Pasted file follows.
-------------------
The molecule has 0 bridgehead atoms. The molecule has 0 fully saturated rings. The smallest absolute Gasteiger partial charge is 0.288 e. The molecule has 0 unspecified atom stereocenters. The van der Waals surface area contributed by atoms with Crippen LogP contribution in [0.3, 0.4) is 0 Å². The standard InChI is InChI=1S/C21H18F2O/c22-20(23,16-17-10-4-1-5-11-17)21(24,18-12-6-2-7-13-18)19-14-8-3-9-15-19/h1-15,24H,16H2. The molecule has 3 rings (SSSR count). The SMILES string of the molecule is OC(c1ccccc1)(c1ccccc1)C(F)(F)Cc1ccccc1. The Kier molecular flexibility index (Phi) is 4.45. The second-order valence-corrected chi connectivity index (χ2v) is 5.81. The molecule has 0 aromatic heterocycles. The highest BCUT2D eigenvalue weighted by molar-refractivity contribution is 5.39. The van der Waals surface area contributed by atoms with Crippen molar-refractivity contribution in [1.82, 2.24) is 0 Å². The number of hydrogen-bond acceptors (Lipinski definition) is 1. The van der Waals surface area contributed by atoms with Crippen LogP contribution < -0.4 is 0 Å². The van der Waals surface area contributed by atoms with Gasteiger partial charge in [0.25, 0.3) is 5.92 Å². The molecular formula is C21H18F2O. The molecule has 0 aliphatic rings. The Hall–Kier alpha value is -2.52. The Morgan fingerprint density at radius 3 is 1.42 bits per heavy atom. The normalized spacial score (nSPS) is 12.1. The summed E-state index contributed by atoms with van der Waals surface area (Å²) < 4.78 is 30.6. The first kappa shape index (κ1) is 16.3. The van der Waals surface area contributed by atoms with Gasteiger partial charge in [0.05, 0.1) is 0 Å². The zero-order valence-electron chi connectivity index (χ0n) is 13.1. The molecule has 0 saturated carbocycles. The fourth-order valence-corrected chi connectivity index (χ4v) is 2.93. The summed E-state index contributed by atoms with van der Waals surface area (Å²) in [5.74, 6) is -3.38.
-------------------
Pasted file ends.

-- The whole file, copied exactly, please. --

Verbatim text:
The molecule has 0 bridgehead atoms. The molecule has 0 fully saturated rings. The smallest absolute Gasteiger partial charge is 0.288 e. The molecule has 0 unspecified atom stereocenters. The van der Waals surface area contributed by atoms with Crippen LogP contribution in [0.3, 0.4) is 0 Å². The standard InChI is InChI=1S/C21H18F2O/c22-20(23,16-17-10-4-1-5-11-17)21(24,18-12-6-2-7-13-18)19-14-8-3-9-15-19/h1-15,24H,16H2. The molecule has 3 rings (SSSR count). The SMILES string of the molecule is OC(c1ccccc1)(c1ccccc1)C(F)(F)Cc1ccccc1. The Kier molecular flexibility index (Phi) is 4.45. The second-order valence-corrected chi connectivity index (χ2v) is 5.81. The molecule has 0 aromatic heterocycles. The highest BCUT2D eigenvalue weighted by molar-refractivity contribution is 5.39. The van der Waals surface area contributed by atoms with Crippen molar-refractivity contribution in [1.82, 2.24) is 0 Å². The number of hydrogen-bond acceptors (Lipinski definition) is 1. The van der Waals surface area contributed by atoms with Crippen LogP contribution < -0.4 is 0 Å². The van der Waals surface area contributed by atoms with Gasteiger partial charge in [0.25, 0.3) is 5.92 Å². The molecular formula is C21H18F2O. The molecule has 0 aliphatic rings. The Hall–Kier alpha value is -2.52. The Morgan fingerprint density at radius 3 is 1.42 bits per heavy atom. The normalized spacial score (nSPS) is 12.1. The summed E-state index contributed by atoms with van der Waals surface area (Å²) < 4.78 is 30.6. The first kappa shape index (κ1) is 16.3. The van der Waals surface area contributed by atoms with Gasteiger partial charge in [0.05, 0.1) is 0 Å². The zero-order valence-electron chi connectivity index (χ0n) is 13.1. The molecule has 0 saturated carbocycles. The fourth-order valence-corrected chi connectivity index (χ4v) is 2.93. The summed E-state index contributed by atoms with van der Waals surface area (Å²) in [5.74, 6) is -3.38.